Whisk the whites of the eggs in a bowl until stiff. Add the sugar a little at a time and continue to whisk. Spoon the meringue on the top of the tart and make a pattern of swirls. Cook in a slow oven for about 20-25 minutes until the meringue is slightly brown.
Meryl says : Serve hot or cold with crème fraiche, yoghurt, ice cream or custard. It will keep well for a couple of days. What your favourite Rhubarb recipe?
Monday, 30 January 2017
This recipe came from Edith, who was a member of a group in Barnsley where I did a talk about Grandma's baking. ‘Courting’ in the North of England means ‘dating’ or ‘going out’ with a partner. Courting Cake is a traditional cake given as a gift to your ‘intended’ or ‘betrothed’ or whoever you had ‘got your eye on’ as a potential partner! The texture of the cake is denser than a Victoria Sandwich but lighter than Shortbread. It's usually filled and topped with lightly bruised strawberries but I’m hoping the baker’s heart doesn’t get bruised along the way…!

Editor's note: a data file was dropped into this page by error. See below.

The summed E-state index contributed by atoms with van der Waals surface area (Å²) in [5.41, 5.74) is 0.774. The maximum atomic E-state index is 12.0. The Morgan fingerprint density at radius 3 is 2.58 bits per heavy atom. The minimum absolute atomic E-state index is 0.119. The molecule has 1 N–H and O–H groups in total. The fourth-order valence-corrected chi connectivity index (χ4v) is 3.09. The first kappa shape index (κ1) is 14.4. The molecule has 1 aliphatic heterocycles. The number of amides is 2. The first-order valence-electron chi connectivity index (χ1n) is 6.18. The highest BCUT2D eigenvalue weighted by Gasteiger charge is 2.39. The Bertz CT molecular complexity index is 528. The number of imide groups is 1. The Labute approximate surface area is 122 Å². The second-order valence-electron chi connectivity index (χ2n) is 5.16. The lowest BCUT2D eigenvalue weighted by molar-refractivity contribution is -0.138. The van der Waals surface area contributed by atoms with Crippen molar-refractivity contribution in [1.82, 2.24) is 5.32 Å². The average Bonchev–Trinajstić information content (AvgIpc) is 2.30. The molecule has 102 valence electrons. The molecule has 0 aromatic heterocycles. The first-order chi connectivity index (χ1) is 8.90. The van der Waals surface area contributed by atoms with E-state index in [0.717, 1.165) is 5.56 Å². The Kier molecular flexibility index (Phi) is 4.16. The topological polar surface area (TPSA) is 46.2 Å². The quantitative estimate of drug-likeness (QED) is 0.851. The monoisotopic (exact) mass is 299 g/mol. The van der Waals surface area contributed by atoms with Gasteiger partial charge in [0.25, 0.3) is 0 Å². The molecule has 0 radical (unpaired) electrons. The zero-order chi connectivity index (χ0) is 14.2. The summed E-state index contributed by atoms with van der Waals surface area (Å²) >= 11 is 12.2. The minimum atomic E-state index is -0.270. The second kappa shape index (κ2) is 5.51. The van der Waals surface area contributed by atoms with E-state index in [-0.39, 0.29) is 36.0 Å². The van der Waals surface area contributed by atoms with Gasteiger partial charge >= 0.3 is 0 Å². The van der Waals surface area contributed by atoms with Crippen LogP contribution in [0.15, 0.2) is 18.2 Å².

6oz/75g caster sugar
2 large eggs (beaten)
8oz/225g plain flour
1½ tsps baking powder
pinch bicarbonate of soda
Milk to mix
Grease and line 2 x 8 inch (21 cm) sandwich tins with baking paper. Pre heat the oven to 180C (Fan 160c)/Mark 4/350F. Cream the butter and sugar until pale and fluffy and add the beaten eggs gradually. Sift in the flour, baking powder and bicarbonate of soda. Add enough milk to give a soft dropping consistency. Divide the mixture evenly between the tins and bake for 25 - 30 minutes until well baked. Allow to cool before turning out onto a wire rack.
For the decoration :
Double or whipping cream or butter cream